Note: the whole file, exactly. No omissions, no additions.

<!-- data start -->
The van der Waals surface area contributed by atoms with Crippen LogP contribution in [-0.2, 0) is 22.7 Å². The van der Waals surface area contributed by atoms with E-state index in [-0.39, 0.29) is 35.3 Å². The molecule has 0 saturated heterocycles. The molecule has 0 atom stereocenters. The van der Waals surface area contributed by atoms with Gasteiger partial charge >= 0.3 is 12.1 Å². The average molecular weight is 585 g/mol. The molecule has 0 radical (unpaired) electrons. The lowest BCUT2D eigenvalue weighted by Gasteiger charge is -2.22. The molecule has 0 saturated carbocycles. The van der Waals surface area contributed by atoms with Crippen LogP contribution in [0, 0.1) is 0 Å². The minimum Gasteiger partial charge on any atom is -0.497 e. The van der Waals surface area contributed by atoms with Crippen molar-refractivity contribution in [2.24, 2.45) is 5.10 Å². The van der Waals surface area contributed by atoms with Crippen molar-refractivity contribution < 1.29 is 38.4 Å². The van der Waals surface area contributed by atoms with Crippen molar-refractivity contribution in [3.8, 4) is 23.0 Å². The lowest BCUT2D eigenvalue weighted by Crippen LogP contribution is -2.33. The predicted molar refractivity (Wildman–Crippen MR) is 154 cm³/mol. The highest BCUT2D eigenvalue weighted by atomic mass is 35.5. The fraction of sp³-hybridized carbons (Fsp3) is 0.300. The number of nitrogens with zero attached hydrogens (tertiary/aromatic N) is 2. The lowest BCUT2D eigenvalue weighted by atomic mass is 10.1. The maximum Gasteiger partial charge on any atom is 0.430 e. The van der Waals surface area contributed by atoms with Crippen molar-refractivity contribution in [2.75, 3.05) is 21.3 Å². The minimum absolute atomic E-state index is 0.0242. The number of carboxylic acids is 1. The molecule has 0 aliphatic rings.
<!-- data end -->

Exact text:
The van der Waals surface area contributed by atoms with Crippen LogP contribution in [-0.2, 0) is 22.7 Å². The van der Waals surface area contributed by atoms with E-state index in [-0.39, 0.29) is 35.3 Å². The molecule has 0 saturated heterocycles. The molecule has 0 atom stereocenters. The van der Waals surface area contributed by atoms with Gasteiger partial charge >= 0.3 is 12.1 Å². The average molecular weight is 585 g/mol. The molecule has 0 radical (unpaired) electrons. The lowest BCUT2D eigenvalue weighted by Gasteiger charge is -2.22. The molecule has 0 saturated carbocycles. The van der Waals surface area contributed by atoms with Crippen LogP contribution in [0, 0.1) is 0 Å². The minimum Gasteiger partial charge on any atom is -0.497 e. The van der Waals surface area contributed by atoms with Crippen molar-refractivity contribution in [2.24, 2.45) is 5.10 Å². The van der Waals surface area contributed by atoms with Crippen molar-refractivity contribution < 1.29 is 38.4 Å². The van der Waals surface area contributed by atoms with Crippen molar-refractivity contribution in [3.8, 4) is 23.0 Å². The lowest BCUT2D eigenvalue weighted by Crippen LogP contribution is -2.33. The predicted molar refractivity (Wildman–Crippen MR) is 154 cm³/mol. The highest BCUT2D eigenvalue weighted by atomic mass is 35.5. The fraction of sp³-hybridized carbons (Fsp3) is 0.300. The number of nitrogens with zero attached hydrogens (tertiary/aromatic N) is 2. The lowest BCUT2D eigenvalue weighted by atomic mass is 10.1. The maximum Gasteiger partial charge on any atom is 0.430 e. The van der Waals surface area contributed by atoms with Crippen molar-refractivity contribution in [2.75, 3.05) is 21.3 Å². The minimum absolute atomic E-state index is 0.0242. The number of carboxylic acids is 1. The molecule has 0 aliphatic rings.